The image your mind conjures up when you think of eSports is one of a dedicated venue packed to the rafters with video game fans cheering on the world’s best gamers across the latest AAA titles. eSports is a massive business today, one with revenues of $1.1 billion and an industry that sees $14 billion worth of eSports wagers and prop bets at online sportsbooks placed every year.

eSports has not always been as popular and lucrative as we know today; the industry started life humbly back in 1972. The earliest known video game tournament took place at Stanford University on October 19, 1972. Stanford students were invited to battle it out in an “intergalactic Spacewar Olympics” for the game Spacewar. The top prize? A year’s subscription to Rolling Stone magazine! Bruce Baumgart won the five-person free-for-all tournament, making him the world’s first eSports champion.

Sega was a forerunner in the eSports world, creating a massive competition in 1974. The All Japan TV Game Championships ran the length and breadth of Japan, across 300 locations, with Tokyo’s Hotel Pacific hosting the final. Champions won television sets, transistor radios, and cassette tape recorders, a far cry from the millions of dollars enjoyed by today’s biggest winners.

The Golden Age of Video Games Begins

Four years later, in 1978, the golden age of video games was heralded by Taito’s Space Invaders. The game was a massive, instant success and had grossed $3.8 billion in the four years since its launch, the equivalent to more than $15 billion in today’s money. Space Invaders popularized the use of a persistent high score for all players.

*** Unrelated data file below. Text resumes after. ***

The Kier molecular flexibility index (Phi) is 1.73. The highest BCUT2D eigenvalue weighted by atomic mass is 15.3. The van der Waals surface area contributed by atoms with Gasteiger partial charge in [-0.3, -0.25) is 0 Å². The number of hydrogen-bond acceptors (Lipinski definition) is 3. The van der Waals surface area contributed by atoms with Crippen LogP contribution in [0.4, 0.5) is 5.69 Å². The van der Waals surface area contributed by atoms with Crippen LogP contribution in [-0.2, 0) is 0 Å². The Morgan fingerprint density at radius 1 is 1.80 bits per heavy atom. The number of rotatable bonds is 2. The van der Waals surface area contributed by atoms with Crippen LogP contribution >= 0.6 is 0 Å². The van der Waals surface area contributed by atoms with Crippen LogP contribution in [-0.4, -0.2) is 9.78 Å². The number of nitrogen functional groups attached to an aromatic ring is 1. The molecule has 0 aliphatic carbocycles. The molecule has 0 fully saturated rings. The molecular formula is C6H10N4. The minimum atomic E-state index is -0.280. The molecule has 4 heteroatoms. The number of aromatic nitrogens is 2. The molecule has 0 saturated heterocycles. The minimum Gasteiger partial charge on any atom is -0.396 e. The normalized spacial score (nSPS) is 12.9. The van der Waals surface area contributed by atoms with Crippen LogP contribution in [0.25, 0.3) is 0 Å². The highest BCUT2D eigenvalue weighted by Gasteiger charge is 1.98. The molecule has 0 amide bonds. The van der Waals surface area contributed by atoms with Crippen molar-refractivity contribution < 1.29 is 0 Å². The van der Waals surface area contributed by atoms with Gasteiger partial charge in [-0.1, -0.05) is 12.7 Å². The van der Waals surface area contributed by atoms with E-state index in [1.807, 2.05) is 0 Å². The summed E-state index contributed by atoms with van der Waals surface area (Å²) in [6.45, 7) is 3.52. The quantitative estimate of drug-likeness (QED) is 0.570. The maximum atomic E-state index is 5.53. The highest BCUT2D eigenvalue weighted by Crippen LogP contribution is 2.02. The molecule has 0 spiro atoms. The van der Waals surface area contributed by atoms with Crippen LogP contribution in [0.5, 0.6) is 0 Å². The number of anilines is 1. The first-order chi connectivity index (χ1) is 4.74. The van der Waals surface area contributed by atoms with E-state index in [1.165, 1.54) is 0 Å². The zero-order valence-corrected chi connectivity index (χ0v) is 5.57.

The Space Invaders Championship of 1980 saw the Atari-hosted event attract 10,000 participants across the United States. It is seen as the first-ever large-scale video game competition.

The video game industry was exploding with new titles at this stage. It spawned the likes of Asteroids, Track & Field, and Paperboy, all of which has gamers clambering for their controllers and attempting to register high scores. Walter Day was one player who loved traveling the United States and logging high scores on various machines. He took it upon himself to found Twin Galaxies, an organization dedicated to logging video game high scores and records.

As the 1990s rolled in, the video game industry was booming, which helped immensely increase eSports’ popularity. Capcom’s Street Fighter II inspired grassroots tournament series, which ultimately became the Evolution Championship Series. The competition saw the first shift from obtaining high scores to a tournament-style competition between two players.

The Modern Era of eSports

Broadband internet connections and powerful PCs and consoles have seen the eSports industry ignite in more recent times. Players now stream their play from their homes, with Twitch and YouTube channels garnering millions of views every day, helping push eSports to all corners of the world.

First-person-shooters, such as Counter-Strike, Rainbow Six, and Call of Duty, surged in popularity, as did real-time strategy games such as League of Legends and Dota 2. Fans of games, particular genres, and eSports stars tune into the various streams in unbelievable numbers. For example, in 2013, only two years after its launch, Twitch viewers soaked up 12 billion minutes of video game streaming! That has increased massively, with the latest figures showing 6.51 billion hours were watched on Twitch in the second quarter of 2021 alone.

Remember how the first eSports tournament awarded its winner a year’s subscription to Rolling Stone magazine? How times have changed. The International 2021, held in Bucharest, Romania, in October 2021, broke the record for the largest eSports prize pool in history. A staggering $40,018,400 filled the pot with Team Spirit, made up of “CoLLapse,” “Miposhka,” “Mira,” “Yatoro,” and “TORONTOTOKYO” winning the Dota 2 competition and securing $18,208,300 in prize money between them!

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